The school’s response, naturally, was to pull him out of Art, to make time to sit in “Special Ed” and learn how important it was to sit still, do what one is told when one is told to do it, not stand out from the crowd in any way.
It never really worked out.
One thing the school district did excel at was remembering everything Zam did – as long as it was trouble. Reading his record was, and is, a journey through eight years of every tic, zig and burble in Zam’s behavior, in immutable black and white, never to be forgotten until the district finally disposes of him (or any other child under their control).
One item – “Weapons Violation” – jumps out at the reader.
I was working in Chanhassen in 2002 – during the high-tech recession, it was literally the only job I could find when the dotcom I was at laid me off. It was almost 40 miles from home; the morning and evening commutes were an hour under perfect circumstances, and perfect circumstances were few and far between. Zam’s school was on the North End of Saint Paul, near Larpenteur and Rice.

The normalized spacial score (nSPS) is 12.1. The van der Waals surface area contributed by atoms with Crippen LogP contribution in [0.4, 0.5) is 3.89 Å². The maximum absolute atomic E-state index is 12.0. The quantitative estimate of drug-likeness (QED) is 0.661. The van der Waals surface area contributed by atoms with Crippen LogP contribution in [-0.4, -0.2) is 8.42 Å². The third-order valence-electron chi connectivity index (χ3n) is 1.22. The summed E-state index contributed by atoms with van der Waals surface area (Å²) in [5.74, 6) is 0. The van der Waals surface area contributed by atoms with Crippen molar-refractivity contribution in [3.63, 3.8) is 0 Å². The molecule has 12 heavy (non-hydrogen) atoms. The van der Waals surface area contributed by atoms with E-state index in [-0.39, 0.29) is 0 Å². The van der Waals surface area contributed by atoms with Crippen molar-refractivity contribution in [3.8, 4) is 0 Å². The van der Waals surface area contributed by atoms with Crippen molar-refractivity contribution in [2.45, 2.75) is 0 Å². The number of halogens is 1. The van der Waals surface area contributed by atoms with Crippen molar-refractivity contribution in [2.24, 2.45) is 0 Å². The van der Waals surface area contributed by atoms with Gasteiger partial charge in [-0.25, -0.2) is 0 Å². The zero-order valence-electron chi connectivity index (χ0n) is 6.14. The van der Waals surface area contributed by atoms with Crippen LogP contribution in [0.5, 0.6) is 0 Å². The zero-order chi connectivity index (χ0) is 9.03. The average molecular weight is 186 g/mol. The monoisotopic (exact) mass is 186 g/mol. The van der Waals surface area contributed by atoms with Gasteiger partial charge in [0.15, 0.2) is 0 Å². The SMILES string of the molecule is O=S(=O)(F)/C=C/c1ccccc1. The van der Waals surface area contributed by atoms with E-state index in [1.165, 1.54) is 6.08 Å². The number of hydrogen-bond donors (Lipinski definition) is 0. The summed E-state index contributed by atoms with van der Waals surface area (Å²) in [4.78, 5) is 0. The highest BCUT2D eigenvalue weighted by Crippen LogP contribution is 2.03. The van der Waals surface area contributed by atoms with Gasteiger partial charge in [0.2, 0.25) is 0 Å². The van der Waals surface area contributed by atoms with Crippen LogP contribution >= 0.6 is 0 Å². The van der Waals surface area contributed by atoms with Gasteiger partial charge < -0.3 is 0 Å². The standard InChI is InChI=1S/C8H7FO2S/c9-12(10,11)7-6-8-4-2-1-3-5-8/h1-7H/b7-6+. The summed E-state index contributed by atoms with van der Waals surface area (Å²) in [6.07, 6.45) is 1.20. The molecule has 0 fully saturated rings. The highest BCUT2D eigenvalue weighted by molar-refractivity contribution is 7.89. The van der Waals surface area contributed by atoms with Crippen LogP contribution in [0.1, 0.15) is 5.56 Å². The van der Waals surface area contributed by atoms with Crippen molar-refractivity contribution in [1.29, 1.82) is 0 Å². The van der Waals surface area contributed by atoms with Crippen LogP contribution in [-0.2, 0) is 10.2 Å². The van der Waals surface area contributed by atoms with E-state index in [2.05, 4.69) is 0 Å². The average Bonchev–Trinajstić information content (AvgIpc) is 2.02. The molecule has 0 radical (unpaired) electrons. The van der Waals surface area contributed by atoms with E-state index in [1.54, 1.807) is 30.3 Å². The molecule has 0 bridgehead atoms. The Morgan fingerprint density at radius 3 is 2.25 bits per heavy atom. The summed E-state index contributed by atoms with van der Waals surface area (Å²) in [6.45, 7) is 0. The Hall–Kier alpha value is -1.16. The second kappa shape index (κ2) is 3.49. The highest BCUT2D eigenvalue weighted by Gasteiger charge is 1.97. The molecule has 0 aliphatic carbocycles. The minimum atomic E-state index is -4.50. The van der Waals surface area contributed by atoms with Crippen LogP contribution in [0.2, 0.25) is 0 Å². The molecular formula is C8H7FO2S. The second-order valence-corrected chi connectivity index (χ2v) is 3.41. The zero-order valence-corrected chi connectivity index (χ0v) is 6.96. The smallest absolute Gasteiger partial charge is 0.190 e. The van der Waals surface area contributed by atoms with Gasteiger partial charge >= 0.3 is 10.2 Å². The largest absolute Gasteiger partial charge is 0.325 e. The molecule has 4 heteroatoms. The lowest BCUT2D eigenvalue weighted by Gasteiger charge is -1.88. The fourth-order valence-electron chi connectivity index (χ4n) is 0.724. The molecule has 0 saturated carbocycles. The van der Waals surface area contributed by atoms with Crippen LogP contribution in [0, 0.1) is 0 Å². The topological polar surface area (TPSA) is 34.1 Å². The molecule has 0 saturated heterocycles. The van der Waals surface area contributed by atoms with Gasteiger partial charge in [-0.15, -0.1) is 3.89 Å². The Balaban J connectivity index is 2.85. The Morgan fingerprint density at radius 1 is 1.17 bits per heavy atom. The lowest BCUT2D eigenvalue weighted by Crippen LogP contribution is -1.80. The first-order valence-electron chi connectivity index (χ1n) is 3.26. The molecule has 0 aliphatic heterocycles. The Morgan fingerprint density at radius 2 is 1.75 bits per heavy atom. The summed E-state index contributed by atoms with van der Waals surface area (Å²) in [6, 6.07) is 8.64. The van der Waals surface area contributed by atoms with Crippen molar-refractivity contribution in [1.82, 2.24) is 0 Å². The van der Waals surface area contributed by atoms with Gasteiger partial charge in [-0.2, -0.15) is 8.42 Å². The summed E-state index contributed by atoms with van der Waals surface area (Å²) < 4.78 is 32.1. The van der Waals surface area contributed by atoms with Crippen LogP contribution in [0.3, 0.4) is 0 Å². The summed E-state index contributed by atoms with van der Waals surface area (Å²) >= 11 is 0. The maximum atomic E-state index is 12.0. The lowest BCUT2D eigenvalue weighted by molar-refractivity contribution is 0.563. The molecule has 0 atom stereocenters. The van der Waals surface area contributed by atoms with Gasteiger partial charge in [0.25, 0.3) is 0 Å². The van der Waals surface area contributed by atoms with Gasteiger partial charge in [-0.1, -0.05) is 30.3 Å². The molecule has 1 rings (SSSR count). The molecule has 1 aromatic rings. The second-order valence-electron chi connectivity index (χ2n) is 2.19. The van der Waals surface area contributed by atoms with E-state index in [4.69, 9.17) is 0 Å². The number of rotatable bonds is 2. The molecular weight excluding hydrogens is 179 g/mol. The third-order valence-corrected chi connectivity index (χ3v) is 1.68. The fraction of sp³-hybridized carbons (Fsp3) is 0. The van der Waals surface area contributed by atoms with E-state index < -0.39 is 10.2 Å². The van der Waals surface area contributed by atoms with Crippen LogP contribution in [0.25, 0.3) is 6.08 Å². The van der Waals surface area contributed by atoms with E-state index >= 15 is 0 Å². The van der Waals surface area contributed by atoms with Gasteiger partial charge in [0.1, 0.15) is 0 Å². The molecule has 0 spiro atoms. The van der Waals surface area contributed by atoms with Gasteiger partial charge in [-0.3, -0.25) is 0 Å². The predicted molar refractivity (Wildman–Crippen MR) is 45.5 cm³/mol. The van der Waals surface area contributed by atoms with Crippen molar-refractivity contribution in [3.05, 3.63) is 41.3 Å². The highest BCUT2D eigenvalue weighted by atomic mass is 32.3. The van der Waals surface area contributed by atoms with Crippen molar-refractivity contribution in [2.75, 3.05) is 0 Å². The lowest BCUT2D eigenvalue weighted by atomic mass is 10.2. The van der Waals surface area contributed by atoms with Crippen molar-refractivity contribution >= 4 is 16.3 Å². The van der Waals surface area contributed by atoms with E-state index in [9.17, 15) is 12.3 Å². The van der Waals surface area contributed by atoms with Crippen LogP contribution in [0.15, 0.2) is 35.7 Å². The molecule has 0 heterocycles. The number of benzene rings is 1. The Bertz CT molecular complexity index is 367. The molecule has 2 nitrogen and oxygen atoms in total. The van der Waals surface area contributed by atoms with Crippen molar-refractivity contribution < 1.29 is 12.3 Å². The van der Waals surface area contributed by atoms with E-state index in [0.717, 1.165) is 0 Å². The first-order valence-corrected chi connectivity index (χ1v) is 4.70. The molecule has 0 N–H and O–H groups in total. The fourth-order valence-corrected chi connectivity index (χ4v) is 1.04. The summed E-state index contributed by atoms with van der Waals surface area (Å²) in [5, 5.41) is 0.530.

I got a call from the school’s Assistant Principal – a doughy, audibly-portly, humorless woman I’ll call “Doctor Carlson”, with the emphasis on her newly-acquired PhD in Education. “We have an issue here”, she said with her sing-song, emotionless voice; “We will have to suspend Zam for three days, due to a weapons violation. You’ll need to pick him up and take him home.”
I left work and drove the 45 miles to the school, my guts roiling, in a cold sweat, wondering if Zam had truly snapped and had been waving a machete around the playground.
I got to Doctor Carlson’s office. She waddled into the room and oozed into her chair. “Zam was caught on the playground with a weapon. Under the zero tolerance policy, we have the right to expel him.”
“What was the weapon?” I asked, starting to panic a bit.
She reached into the straining fabric of her pocket, and pulled out…
…four tiny plastic balls.
I sat, dumbfounded.
They were the little plastic pellets from one of the little toy guns that you can buy in the checkout line in the supermarket, the ones that lob the plastic pellets through the air at a stately ten miles per hour with a satisfying “snick”.
I sat, speechless, panic giving way to anger, unable to process it.